Hope Katz Gibbs

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Washington Post / Business

Fast Forward: Microsoft’s Student Misses the Grade [The Washington Post]

by Hope Katz Gibbs
Fast Forward / Business: Page 1
The Washington Post
June 2006

WITH MICROSOFT STUDENT 2006, THE Redmond, Wash., software giant has done some serious homework—in the hope that it can help teens and tweens do the same. This $100 release (Windows 2000 or XP) sets out to provide middle and high school students with an easy-to-use reference library. It also aims to help kids get more out of Microsoft Office a copy of Office XP or 2003 is required to install Student. Cynics might say that this makes Student a fine way to get future customers hooked on Microsoft’s products at an impressionable age. But this ambitious release really is a sound idea. It just doesn’t quite succeed at its goals.

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Fast Forward: Educational Software Now A Tough Game [The Washington Post]

by Hope Katz Gibbs
Fast Forward / The Washington Post
Business section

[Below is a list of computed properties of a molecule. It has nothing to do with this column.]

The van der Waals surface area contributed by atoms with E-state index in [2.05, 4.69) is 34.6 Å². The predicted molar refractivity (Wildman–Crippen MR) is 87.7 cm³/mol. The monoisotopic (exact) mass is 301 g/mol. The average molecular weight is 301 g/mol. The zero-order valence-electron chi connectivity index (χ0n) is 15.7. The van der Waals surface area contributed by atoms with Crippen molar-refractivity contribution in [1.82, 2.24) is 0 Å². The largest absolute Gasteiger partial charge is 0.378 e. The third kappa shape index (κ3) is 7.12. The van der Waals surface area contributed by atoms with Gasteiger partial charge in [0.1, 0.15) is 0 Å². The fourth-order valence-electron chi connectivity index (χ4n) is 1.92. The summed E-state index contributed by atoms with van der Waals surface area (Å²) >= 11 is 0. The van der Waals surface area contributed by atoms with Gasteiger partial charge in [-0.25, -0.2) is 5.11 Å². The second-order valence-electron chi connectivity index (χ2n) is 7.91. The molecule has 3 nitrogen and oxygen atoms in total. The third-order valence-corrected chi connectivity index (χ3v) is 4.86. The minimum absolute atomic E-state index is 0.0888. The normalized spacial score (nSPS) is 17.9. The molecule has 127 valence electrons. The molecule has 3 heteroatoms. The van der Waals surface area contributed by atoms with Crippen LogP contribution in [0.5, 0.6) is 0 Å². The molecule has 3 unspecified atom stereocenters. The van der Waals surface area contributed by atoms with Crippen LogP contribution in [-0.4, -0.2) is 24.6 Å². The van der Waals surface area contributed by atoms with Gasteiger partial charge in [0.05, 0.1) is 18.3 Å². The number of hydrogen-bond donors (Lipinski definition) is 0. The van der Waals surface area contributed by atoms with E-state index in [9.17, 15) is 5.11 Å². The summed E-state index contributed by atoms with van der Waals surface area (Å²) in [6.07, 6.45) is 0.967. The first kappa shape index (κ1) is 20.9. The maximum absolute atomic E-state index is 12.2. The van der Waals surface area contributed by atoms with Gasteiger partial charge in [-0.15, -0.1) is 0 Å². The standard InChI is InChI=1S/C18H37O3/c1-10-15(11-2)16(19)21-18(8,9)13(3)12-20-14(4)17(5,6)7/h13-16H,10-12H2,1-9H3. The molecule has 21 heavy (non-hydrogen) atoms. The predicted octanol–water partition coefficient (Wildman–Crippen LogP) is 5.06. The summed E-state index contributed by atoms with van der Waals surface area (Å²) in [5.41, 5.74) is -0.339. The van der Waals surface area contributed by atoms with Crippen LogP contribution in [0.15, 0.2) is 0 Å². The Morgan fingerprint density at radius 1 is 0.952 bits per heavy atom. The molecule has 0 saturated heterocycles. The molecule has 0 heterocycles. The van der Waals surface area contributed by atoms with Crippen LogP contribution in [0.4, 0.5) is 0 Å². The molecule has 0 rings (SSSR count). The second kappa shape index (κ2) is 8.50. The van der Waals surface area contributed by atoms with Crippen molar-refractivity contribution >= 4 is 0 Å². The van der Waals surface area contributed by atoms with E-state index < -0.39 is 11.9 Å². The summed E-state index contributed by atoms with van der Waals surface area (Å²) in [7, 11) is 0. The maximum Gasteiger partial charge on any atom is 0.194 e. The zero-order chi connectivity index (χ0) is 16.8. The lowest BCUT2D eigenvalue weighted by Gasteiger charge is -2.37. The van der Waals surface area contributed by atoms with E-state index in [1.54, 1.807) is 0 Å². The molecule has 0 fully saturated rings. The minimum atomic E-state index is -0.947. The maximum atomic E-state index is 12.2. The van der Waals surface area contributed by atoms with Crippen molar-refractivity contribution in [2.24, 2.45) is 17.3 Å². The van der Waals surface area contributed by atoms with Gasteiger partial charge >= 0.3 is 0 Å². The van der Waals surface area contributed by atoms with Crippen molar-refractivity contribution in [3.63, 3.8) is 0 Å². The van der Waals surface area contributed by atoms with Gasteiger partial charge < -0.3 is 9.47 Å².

LAST WEDNESDAY, HUMONGOUS ENTERTAMENT SHIPPED the fifth installment of its Freddi Fish series, “Freddi Fish 5: The Case of the Creature of Coral Cove.” It’s the latest in a stream of $20 games featuring well-known, market-tested characters. The next day, the company held a meeting in a suburban Seattle hotel, where 82 employees found out they would lose their jobs. Humongous’ parent corporation, French video game publisher Infogrames, had decided it was “refocusing its efforts” away from Humongous’ more established franchises, such as Blue’s Clues, Spy Fox, Putt-Putt and Pajama Sam—as well as Freddi the little yellow guppy. “Rather than putting out new [character] titles every few months, we’ll be more opportunistic about it and do a better job at exploiting what we have already produced,” said spokeswoman Nancy Bushkin.

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Fast Forward / GVOX: On the Web, Music for Your Eyes [The Washington Post]

by Hope Katz Gibbs
Fast Forward / Business section
The Washington Post
March 15, 2005